Chinese hackers have launched a broad campaign against international minority groups, nongovernmental organizations, and governments, distributing weaponized documents through email, cybersecurity researchers say.

Why it matters: The group, dubbed Mustang Panda, is an advanced persistent threat (APT) group, typically state-backed hackers involved in long-term clandestine espionage campaigns.

  • The latest offensive has run since November 2018 and covers a wide range of governmental and private sector targets.
  • China’s state-backed hackers often target countries and industries that are strategically important, including nations that form part of China’s Belt and Road Initiative and sectors aligned with the country’s technological development goals.

“The lure documents are themed to be relevant to their targets, and in some cases are copies of legitimate documents that are publicly available… The use of United Nations’ documents regarding activities in the Middle East may also be indicative of think-tank targeting.”

—Researchers at cybersecurity firm Anomali

Details: Anomali identified around 15 different documents created or used by Mustang Panda, which range from malicious files claiming to come from the Vietnam government to others that impersonate documents from religious organizations.

  • Mustang Pandas targets include the Shan Tai, a Southeast Asian minority group, whose members are primarily Theravada Buddhists, the Communist Party of Vietnam, people interested in the United Nations’ Security Council Committee’s resolutions relating to the Islamic State in Iraq and the Levant, and China Zentrum, a German non-profit, among others.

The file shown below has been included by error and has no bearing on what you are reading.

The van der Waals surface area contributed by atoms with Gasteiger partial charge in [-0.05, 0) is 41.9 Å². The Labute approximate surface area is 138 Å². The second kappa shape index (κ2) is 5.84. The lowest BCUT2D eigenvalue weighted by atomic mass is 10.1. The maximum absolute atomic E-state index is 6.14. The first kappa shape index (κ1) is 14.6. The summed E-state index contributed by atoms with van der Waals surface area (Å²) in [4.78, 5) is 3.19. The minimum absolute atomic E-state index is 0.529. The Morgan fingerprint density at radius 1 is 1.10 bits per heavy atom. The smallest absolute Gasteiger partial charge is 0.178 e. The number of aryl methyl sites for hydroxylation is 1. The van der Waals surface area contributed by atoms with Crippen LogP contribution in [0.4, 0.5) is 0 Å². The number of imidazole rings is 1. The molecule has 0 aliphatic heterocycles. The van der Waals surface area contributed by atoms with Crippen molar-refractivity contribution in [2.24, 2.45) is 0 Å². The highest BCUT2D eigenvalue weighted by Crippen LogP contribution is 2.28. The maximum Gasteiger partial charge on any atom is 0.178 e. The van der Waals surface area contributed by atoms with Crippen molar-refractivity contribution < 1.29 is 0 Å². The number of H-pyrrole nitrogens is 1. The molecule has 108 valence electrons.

• The researchers were able to link the campaign with Mustang Panda by analyzing tactics that both have in common.
  • Anomali said that the distribution method of the documents has not been confirmed, though it is likely to be part of a spearfishing campaign, an email scam that targets specific individuals or organizations.

Context: Mustang Panda’s broad range of targets is noteworthy since China’s APT groups are usually specific in their focus. For example, APT19 focuses on espionage in the legal and investment sectors, while APT40 typically targets Belt and Road nations.

  • A number of these groups focus on sectors that China hopes to develop, with the primary goal of aiding in the country’s technological advancement. These groups have been accused of targeting foreign firms to steal intellectual property.

Chris Udemans

Christopher Udemans is TechNode's former Shanghai-based data and graphics reporter. He covered Chinese artificial intelligence, mobility, cleantech, and cybersecurity.

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